This roadmap, GFI Europe suggests, should combine the definition of research priorities, the coordination of public research funding, the support of companies with regulatory issues, the development of production capacities, and the role of farmers in the transformation.
Government funding a positive sign, but can go much further
This isn’t the first time there has been government support for sustainable proteins in Germany. Last year, the country introduced its latest nutrition strategy, one of the main focuses of which is an increase in plant-based eating – particularly in government-run establishments like hospitals and schools.
In fact, according to GFI Europe, Germany is the largest plant-based food market in Europe, with sales rising by 11% from 2020 to reach €1.9B. It boasts 12% of vegans and vegetarians, with a USDA report calling it Europe’s largest flexitarian population (with 55% following this diet). Meanwhile, meat consumption has reduced in the country – a 750-person survey by the EU’s Smart Protein project earlier this month revealed that the nation has seen the greatest fall in meat intake (alongside Italy), with 59% eating less meat in 2022 than a year earlier.
Other isolated instances of funding in this sector include the agricultural ministry’s financing of alt-protein projects, which also comprises research into cultivated fish, as GFI Europe states. Meanwhile, the education and research ministry is funding projects in the NewFoodSystem innovation area and the Cellzero Meat project, and the economic affairs and energy ministry is supporting near-market projects in scaling up with its Industrial Bioeconomy funding programme.
Moreover, Germany was home to a meeting of the Legume Generation consortium – an €8.6M, five-year project backed by the UK and EU to reduce the protein deficit through legume production – at the Leibniz Institute of Plant Genetics and Crop Plant Research (IPK) earlier this month.
But a study by the Fraunhofer Institute for Systems and Innovation Research (ISI) from June suggests that funding measures in Germany have been uncoordinated, individual instances that don’t follow a coherent overall strategy for the sector’s development, adding that the investment is significantly lower than in other countries.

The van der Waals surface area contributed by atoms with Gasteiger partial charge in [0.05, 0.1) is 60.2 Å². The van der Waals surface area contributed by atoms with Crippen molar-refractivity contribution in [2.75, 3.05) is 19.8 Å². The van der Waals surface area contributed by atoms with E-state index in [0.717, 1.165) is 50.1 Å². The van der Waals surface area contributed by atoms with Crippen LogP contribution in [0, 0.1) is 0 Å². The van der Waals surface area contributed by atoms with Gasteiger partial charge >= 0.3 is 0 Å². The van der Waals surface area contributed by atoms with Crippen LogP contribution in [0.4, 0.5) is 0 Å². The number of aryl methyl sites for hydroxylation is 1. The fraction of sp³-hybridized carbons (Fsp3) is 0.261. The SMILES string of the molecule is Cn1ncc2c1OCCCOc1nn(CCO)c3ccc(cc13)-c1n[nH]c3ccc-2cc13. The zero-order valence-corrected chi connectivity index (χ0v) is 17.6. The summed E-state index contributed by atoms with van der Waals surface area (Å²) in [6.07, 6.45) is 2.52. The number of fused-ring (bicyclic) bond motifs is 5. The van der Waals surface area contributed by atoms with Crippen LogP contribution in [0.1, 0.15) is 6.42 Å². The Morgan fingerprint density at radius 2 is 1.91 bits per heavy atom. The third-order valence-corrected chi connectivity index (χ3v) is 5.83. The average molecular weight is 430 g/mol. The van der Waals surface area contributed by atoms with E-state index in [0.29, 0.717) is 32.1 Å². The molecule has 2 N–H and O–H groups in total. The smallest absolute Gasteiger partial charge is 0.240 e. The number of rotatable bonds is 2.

And last week, the German Constitutional Court struck down funding for climate action not included in the budget, stating that repurposing €60B of unused pandemic funds from 2021 to finance climate protection went against the country’s Basic Law.
Plus, an investigation last month revealed how six members of the EU Parliament – two of whom are from Germany – have deep ties with agricultural lobby groups and are opposing key pieces of legislation from the Green Deal, including the pesticide reduction law. One of the German MEPs, Christine Schneider, is part of a group that governs the European Food Forum, described as a non-partisan food and farming platform – but its business members include pesticide association CropLife, Cefic (which represents agrochemical firms like BASF and Bayer) and Yara, Europe’s biggest fertiliser company.
Nevertheless, the 2024 budget’s focus on plant proteins represents a positive step, says Rzegotta: “With this decision on the protein transition, the coalition is taking a big step towards the transition to a sustainable food system laid out in the coalition agreement. The agreed funding measures for research and transformation will put Germany on the path to becoming a leader in this emerging field.”
Along similar lines, Mayer added: “Our budget holders were able to push through key green demands that represent nothing less than a paradigm shift in the agricultural sector’s funding system.”